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Top 10 bizarre and unexpected foods from the real Paleo diet



Prehistoric people had to search for and scratch every poor calorie. They often risked their lives to bring dinner home. Given the scarcity of old food sources and the dangers of trying to get them, it is not surprising that so many people are plump these days.

The “paleo diet” is a trend-prescribed solution. But actual old diets were a lot stranger than anyone thinks.

10 of the most interesting old foods

10th Dog stew

Coprolites are petrified shit that reveal a lot about our ancestors’ diet. An ancient feces from the Hinds Cave in Texas contains a surprising treat: a 9,400-year-old fragment from the skull of a domesticated dog.

Dogs have offered us companionship and guardianship for thousands of years. And now they seem to have (involuntarily) offered us a source of food. DNA analysis showed that the skull fragment came from a domesticated dog and not from a wild canid like a coyote or a fox.

The dog resembled a short-nosed Indian dog that lived in New Mexico. It probably weighed approximately 13.6 kilograms, which would have been a significant meal 10,000 years ago.[1]

But dogs were probably not an everyday dish. Based on ethnographic evidence, prehistoric people only ate dogs during famines or festive celebrations. The preferred cooking method? A hearty dog ​​stew.

9 Fish fermented in pine bark and boar skin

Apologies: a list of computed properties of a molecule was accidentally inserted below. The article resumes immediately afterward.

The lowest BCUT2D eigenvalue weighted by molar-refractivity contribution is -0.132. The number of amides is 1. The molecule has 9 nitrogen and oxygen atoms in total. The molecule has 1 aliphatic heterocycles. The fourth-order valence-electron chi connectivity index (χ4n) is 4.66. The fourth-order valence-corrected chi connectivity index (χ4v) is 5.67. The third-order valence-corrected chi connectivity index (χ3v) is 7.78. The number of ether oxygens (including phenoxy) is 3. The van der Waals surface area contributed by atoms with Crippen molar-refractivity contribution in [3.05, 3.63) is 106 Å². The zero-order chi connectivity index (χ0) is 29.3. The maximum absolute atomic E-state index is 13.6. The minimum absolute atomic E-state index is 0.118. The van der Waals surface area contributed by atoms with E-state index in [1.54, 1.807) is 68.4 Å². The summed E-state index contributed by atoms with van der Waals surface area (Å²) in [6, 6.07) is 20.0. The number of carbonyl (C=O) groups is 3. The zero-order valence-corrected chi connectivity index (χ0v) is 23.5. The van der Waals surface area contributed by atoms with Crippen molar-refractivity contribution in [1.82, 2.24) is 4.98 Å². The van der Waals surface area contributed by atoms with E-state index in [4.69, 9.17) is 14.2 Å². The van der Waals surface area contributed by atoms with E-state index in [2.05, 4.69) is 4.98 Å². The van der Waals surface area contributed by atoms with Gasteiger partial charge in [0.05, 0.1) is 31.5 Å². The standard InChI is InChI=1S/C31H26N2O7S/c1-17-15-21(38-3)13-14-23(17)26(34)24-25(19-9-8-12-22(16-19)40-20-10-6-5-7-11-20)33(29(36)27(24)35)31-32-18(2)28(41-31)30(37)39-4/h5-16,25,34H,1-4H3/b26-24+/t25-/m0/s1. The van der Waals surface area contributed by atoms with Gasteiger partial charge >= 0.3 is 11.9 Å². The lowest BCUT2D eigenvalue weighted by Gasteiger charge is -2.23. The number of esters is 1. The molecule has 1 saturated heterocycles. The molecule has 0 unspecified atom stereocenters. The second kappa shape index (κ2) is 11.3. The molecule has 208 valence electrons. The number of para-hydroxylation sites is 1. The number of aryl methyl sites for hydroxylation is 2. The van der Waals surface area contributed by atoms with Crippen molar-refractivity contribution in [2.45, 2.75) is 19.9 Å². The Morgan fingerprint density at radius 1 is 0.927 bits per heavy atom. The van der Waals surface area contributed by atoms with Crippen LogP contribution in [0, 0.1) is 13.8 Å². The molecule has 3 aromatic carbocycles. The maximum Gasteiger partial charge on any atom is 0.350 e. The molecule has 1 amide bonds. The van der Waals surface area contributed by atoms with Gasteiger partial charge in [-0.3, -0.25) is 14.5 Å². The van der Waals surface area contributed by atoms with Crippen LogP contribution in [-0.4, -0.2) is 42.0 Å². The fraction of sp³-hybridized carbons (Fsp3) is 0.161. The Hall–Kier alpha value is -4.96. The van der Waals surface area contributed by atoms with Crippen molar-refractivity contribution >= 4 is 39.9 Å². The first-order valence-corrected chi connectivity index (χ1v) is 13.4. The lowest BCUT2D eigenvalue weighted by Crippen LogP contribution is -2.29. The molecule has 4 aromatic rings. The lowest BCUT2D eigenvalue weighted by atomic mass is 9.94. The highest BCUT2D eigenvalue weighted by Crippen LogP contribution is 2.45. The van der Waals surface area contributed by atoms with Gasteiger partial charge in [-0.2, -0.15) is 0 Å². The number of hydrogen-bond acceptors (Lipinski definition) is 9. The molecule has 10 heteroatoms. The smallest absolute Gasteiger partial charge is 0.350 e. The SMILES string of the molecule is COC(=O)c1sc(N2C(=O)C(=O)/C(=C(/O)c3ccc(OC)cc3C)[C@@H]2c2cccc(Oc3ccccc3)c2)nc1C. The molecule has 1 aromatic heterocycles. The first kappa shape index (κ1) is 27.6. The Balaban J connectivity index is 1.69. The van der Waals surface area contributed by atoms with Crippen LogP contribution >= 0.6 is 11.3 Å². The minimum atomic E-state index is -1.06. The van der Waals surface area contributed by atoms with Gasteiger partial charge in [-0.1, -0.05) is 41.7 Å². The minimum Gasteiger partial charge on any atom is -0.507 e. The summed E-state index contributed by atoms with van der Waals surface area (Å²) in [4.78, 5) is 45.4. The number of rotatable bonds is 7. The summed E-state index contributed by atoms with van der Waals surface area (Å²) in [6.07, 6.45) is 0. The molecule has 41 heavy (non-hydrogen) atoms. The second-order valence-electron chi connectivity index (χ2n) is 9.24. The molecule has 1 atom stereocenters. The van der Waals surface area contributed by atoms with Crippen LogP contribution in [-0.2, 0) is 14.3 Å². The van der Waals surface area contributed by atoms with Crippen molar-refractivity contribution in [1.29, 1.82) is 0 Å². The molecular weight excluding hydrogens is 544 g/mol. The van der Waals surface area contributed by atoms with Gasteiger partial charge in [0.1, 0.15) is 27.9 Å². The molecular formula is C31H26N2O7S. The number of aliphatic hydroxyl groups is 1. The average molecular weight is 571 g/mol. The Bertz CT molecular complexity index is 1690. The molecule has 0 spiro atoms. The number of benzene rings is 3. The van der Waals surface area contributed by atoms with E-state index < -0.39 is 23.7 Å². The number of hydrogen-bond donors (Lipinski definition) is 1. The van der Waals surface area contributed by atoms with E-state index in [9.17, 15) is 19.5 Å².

Herringbones dissolve into nothing much faster than the particularly robust bones of land animals. As a result, it is more difficult to trace seafood eating habits in time. But a 9,200-year-old Swedish discovery defies this trend, although you’d wish it wasn’t because it’s a sucker.

At one site in Blekinge, Sweden, researchers found an amazing number of fish bones – 30,000 bones per square meter2nd). It perpetuates a Nordic strategy to take advantage of the cold environment and achieve what is arguably the worst fermentation method ever developed.

First they dug a pit. Next, they filled seal and boar skins with a bunch of fish. Then they struck the mess in pine bark and sealed fat. In the end, they buried the stinking bag of fish rot because people had to get creative without modern preservatives.[2]

This is rough even for Nordic food standards that have a notorious amount of fermented, sometimes unidentifiable marine life. However, the discovery of a mass fermentation site shows an insightful old social trend: people in the north began to settle around the same time as people in the Fertile Crescent.

8th Crocodile and hippo

We like to think that we have developed further Homo Sapien Brain by eating flame-fried mammoth steaks. However, it is just as likely that the slimy meat of turtles, crocodiles and hippos provided the vital nutrients and high-calorie fats needed for massive brain growth.

A Kenyan site where our ancestors lived 1.95 million years ago is so well preserved that researchers can recreate the ancient environment. The abundance of extinct plant fossils paints a picture of a much wetter, swampier north of Kenya.[3]

The researchers found further evidence in the teeth of the animals slaughtered two million years ago. Her teeth contained traces of microscopic plants, which meant that our ancestors enjoyed the finest grass-fed meat.

Meat that they ate raw. However, targeting swamp creatures was a strategic step. Swamps were an underestimated hunting ground, safer than the hostile meadows and savannahs where large cat killers and snappy hyenas lived.